St. Justin Martyr

What Philosophy is not – and what it is

No other area of knowledge suffers so much controversy over what exactly it studies as does philosophy. The natural and (even more) the social sciences may harbor ambiguities in their methods and details of analysis, but there tends to be little serious dispute as to what they are investigating. Not so with philosophy. Ask three philosophers what it is they look into as philosophers, and you may well get three conflicting answers. In fact, one of them may very well have doubts as to whether philosophy as such still exists! The layperson may ask why any university would finance a department with such an identity crisis. However, one way to clear our heads about this may be to approach the matter from the negative side. That is, what isn’t philosophy? Here perhaps we will find more consensus.

I will confidently claim that there are five things that philosophy, as commonly understood since its birth in ancient Greece, is not. I will draw the boundary lines according to the following criteria: mode of exposition, range of subject matter, method of discourse, human faculty employed, and ultimate purpose. Using these criteria, I will maintain that philosophy is not simply proverbial wisdom; is not among, nor is it a sum of any of the modern sciences; is not mythology; is not one, nor any ensemble, of the arts; and, finally, is not religion.

1 – Etymologies do not usually hold final sway over meaning. In Scholastic language, the former: impositio nominis (the lexical origin of the name) is distingushed from the latter: significatio nominis (the meaning of the name in actual use). But in the case of philosophy, some semblance of lovable wisdom – that is, a sophia that attracts philia – should be made evident in its fruits, if the very word is to hold its own. Proverbs, aphorisms, adages (there are many words for these bite-size words of wisdom) are typically brimming with insight, and we love to quote them. It might, however, be the brevity that we love, rather than the philosophy in which they were gestated, or that they may in turn generate. The best of deep sayings and truisms will be the fruit of lengthy pondering, on the one hand, and serve as seeds, on the other, for new enquiries. Philosophy is known for treating matters at length, even if often generated by and generative of proverbial wisdom. But in the main, philosophy properly so-called is rarely proverbial, but typically, and ofttimes maddeningly, discursive.

2 – Notable attempts to reduce one modern science to another (chemistry to physics, or biology to chemistry, for example, or logic to math, or math to logic), have usually been notable failures. Most of the triumphant sciences of today hold their ground admirably, but do so only by fencing it off and insisting on the clear delimitation of their subject matter. In contrast, philosophies, of whatever stripe, have always aspired to some kind of overarching vision, either by mediating between other areas of knowledge, or by transcending them altogether. Such generality has at times been cognitively ambitious (Plotinus, Hegel), or distinctly modest (Kant, Wittgenstein), but there is always something all-embracing in its suggested horizons. Not aiming at knowing everything about something (as in the sciences), the philosopher wishes to know something (however modest) about everything. Accordingly, as regards its subject matter of study, philosophy aspires, in some robust sense, to be universal.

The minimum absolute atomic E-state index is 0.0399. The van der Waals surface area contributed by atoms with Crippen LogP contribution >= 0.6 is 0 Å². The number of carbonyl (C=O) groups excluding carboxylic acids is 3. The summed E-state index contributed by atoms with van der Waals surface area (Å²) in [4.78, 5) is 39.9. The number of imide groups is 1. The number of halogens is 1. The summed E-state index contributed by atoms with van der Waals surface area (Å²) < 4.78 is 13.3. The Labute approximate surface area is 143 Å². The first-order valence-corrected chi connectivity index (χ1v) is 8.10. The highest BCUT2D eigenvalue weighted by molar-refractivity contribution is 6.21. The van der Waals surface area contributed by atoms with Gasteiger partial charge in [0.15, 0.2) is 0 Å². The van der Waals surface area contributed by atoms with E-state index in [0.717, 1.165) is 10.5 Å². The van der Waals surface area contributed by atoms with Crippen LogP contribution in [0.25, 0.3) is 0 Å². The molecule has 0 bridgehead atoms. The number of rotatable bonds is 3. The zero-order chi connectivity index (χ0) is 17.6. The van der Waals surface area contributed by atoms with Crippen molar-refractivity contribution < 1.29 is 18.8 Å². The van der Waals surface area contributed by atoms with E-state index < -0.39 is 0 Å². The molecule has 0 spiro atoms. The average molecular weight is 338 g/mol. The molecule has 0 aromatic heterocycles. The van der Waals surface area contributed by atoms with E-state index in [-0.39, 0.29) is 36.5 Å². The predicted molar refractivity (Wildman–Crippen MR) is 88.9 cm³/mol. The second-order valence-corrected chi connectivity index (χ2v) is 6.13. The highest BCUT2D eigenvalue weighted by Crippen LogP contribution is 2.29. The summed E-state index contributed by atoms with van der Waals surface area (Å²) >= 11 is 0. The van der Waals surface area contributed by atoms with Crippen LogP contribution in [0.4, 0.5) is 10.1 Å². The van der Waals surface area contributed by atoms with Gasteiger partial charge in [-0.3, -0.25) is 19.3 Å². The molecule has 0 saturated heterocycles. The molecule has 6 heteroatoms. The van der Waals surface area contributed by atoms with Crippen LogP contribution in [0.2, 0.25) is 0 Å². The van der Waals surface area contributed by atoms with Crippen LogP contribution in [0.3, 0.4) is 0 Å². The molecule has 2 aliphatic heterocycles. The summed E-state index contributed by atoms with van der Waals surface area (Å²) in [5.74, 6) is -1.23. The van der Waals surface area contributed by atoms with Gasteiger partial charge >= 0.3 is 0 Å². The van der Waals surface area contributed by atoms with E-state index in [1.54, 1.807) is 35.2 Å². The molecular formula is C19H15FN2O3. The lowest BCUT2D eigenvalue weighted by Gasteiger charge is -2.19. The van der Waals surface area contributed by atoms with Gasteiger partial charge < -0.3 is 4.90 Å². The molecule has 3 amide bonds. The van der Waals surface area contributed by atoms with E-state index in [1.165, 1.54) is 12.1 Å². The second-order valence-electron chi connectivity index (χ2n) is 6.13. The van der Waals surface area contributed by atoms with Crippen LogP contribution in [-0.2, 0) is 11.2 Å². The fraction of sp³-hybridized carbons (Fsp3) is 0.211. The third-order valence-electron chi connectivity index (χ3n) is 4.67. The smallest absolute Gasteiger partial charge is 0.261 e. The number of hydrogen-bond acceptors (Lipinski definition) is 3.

3 – But there already exists a discourse that often claims to deal with matters of wisdom and address issues of universal import, and it is something that predates philosophy. It is simply what we call mythology. Although philosophies and mythologies often run parallel, and may even find themselves inseparable in many a human discourse (as in Plato), they are also programmatically, and famously distinct. And the distinction lies in the method of their discourse. Myths are narrated, or told; philosophy is reasoned or argued.

*** Excursus: Also in virtue of this argumentative character, philosophy is not a mere “vision of the world” (Weltanschauung). I say it is not merely this because it does indeed include a vision of the world, but it cannot be reduced to this alone. It is quite possible to have a worldview without performing the philosophical act in a disciplined way. Myths and religions normally include or presuppose such a vision, but without rational argumentation they remain in the mode of narration, imagination, and in the case of religion, personal transformation.  ***

4 – Yet another potential contestant comes to mind. Some may suspect that pursuits of wisdom and overarching inquiry need more than myth and argument, and may turn for this to the open horizons of the arts. Music, drama, literature, painting, architecture, dance, and today cinema, may appear to promise more topical expanse and metaphysical depth than treatises of Aristotle and Heidegger, or dialogues of Plato and Hume. But here again, although often interacting with the arts, philosophy has typically remained distinct. This is due to the dimensions of our makeup that are exercised by the arts, namely, our senses, emotions and imagination, and only in ancillary mode our reflective thought. Philosophy is just the opposite. The human faculty in the foreground is our pondering mind, in both intuitive and inferential modes. Philosophy is not first and foremost a sensorial, imaginative or affective activity, but one that is decidedly mental, or, in more traditional terminology: intellectual.